Knees are often the first thing to go. The American Academy of Orthopedic Surgeons predicts that by 2030, total knee replacement surgeries will grow by a stunning 673 percent, with 3.5 million procedures per year. These surgeries are often replacing another knee replacement, which can wear out within 5 to 10 years. That’s why a smart knee replacement device could prove to be a crucial innovation in the coming years.
“We are working on a knee implant that has built-in sensors that can monitor how much pressure is being put on the implant so doctors can have a clearer understanding of how much activity is negatively affecting the implant,” says Assistant Professor Sherry Towfighian from Binghamton University in a press statement. Professor Towfighian led a study looking at smart knees funded by the National Institute of Health.
The problem with such an implant would be its power source. If a knee implant had batteries that needed to be replaced, it would require similar surgeries and defeat the entire purpose. To counter the problem, a postdoc in Towfighian’s group developed a prototype of an energy harvester that uses the knees own abilities to generate energy.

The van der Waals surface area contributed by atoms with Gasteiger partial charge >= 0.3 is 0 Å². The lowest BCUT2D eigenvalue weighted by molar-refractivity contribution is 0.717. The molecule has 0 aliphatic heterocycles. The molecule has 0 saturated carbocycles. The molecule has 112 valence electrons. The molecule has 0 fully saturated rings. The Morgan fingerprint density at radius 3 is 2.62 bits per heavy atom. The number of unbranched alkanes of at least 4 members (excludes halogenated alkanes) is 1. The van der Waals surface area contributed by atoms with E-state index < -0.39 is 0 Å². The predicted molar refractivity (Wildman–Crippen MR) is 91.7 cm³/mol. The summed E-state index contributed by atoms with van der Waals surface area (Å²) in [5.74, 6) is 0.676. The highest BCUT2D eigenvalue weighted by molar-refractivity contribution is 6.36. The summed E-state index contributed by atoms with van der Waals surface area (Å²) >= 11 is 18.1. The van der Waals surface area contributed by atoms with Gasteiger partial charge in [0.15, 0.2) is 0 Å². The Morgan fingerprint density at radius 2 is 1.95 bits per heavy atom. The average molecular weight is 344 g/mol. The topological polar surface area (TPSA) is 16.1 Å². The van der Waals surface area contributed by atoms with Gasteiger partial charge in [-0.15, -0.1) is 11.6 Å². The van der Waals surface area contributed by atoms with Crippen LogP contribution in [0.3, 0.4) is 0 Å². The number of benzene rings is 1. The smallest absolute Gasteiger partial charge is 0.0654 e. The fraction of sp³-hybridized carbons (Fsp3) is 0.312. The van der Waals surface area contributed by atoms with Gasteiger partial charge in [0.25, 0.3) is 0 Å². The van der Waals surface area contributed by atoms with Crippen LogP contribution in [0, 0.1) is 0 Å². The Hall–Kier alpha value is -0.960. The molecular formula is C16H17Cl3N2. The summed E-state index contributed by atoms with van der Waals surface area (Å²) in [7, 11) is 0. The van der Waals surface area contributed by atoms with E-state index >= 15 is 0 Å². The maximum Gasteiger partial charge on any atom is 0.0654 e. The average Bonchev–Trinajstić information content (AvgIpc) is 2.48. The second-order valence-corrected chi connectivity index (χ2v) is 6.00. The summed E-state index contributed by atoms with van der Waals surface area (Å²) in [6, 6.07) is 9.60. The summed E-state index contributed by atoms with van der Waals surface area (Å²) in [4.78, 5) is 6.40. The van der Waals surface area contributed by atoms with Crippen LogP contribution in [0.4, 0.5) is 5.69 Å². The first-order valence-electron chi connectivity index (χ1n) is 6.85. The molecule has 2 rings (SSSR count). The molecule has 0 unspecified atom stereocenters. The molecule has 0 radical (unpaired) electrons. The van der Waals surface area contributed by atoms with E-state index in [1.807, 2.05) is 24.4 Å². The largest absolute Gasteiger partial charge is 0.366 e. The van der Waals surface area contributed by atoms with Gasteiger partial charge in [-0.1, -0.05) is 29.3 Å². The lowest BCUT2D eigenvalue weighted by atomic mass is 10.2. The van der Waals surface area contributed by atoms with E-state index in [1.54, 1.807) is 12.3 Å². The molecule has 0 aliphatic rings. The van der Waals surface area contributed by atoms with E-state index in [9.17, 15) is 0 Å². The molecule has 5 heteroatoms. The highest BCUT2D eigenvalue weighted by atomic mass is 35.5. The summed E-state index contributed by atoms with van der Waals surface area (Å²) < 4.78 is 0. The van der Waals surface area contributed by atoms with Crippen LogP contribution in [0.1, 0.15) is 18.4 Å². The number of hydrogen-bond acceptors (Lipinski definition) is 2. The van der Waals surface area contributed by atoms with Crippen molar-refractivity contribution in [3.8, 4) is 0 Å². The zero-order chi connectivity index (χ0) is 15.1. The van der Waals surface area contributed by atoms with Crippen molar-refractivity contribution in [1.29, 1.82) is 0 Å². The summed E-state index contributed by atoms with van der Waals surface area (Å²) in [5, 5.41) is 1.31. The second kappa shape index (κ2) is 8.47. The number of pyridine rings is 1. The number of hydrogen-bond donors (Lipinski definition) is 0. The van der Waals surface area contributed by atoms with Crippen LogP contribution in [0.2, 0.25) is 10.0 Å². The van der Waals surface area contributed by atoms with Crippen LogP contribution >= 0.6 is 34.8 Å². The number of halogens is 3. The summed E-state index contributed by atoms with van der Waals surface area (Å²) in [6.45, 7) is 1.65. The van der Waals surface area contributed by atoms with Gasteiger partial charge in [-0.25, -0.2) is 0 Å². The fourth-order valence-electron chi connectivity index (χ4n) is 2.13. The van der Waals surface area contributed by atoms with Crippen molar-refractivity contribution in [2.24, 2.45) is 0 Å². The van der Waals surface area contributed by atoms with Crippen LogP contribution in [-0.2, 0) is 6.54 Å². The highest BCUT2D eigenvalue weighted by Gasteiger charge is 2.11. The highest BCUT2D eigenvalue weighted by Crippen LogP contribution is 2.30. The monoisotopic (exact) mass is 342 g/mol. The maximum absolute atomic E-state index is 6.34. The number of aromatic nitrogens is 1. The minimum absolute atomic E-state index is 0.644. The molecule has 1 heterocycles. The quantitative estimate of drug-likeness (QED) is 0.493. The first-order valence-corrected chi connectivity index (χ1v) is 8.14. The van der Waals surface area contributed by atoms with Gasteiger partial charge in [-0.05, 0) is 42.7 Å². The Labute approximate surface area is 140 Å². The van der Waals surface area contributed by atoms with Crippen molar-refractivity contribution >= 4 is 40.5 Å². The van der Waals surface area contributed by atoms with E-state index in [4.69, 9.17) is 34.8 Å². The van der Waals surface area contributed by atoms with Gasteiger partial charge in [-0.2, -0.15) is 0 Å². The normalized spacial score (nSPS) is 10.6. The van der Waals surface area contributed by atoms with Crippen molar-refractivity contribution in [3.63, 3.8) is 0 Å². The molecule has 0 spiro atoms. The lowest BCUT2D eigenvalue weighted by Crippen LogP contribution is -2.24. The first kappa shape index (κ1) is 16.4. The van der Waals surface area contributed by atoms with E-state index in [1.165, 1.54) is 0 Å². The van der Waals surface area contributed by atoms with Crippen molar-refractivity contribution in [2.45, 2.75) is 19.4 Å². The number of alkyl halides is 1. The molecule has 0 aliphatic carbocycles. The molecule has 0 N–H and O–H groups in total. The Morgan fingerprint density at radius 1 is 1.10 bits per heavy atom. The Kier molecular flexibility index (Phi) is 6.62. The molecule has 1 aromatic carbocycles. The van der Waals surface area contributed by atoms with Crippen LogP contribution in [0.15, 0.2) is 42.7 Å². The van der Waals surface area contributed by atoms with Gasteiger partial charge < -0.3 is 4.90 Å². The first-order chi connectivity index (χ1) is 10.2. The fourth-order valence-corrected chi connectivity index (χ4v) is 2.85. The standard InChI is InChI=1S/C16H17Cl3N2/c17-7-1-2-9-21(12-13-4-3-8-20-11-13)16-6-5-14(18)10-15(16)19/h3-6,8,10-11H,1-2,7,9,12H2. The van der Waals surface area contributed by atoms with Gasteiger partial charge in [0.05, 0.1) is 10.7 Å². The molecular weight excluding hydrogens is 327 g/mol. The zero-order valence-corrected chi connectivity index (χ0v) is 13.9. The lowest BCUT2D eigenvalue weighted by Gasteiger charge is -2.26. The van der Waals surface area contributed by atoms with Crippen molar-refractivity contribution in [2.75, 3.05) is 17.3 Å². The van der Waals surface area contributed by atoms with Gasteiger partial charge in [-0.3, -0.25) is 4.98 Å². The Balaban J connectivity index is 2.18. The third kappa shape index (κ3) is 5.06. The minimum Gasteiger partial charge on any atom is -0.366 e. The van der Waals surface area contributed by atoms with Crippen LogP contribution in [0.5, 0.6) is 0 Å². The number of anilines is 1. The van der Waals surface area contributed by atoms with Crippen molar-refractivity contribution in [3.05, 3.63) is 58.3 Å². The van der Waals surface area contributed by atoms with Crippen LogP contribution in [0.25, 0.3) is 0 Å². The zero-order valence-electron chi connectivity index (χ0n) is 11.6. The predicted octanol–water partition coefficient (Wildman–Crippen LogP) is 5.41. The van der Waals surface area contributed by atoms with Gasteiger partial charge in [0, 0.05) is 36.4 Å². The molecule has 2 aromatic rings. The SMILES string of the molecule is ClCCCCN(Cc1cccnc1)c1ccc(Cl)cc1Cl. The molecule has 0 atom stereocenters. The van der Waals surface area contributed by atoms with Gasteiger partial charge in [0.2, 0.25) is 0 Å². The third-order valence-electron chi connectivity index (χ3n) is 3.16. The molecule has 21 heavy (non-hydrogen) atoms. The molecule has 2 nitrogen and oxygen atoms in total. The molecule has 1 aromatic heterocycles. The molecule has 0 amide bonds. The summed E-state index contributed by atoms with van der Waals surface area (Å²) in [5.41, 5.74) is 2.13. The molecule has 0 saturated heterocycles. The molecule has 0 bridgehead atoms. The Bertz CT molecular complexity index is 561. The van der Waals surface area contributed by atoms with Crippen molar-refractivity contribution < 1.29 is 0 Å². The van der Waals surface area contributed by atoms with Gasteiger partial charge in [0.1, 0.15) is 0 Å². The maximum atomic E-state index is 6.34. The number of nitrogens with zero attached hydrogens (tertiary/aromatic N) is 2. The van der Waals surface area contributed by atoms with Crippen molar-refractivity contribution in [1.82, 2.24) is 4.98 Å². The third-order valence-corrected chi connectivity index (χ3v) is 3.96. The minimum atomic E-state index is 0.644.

Developed by Wathiq Ibrahim, the harvester would use what’s known as triboelectric energy for power. Triboelectricity realizes itself as small-scale static-electricity generated from friction, the type that can be seen when hair rubs against a balloon and the balloon sticks to a wall. The more times two objects are brought together and separated again, the stronger triboelectric effect will occur.
Luckily, knees perform that exact function with every movement.
The team calculated that the smart implant would need 4.6 microwatts of energy to power itself. Luckily, an average walk generates around 6 microwatts. Not a lot, but more than enough for triboelectric harvester. The sensors powered by the harvest would have a life-changing those effect for those using them.
“The sensors will tell us more about the demands that are placed on implants, and with that knowledge, researchers can start to improve the implants even more,” Towfighian says.
Robotic body modifications are becoming more advanced. Last year in fifteen Ford plants around the world, the car company began outfitting employees in exoskeletons.
Originally posted on Popular Mechanics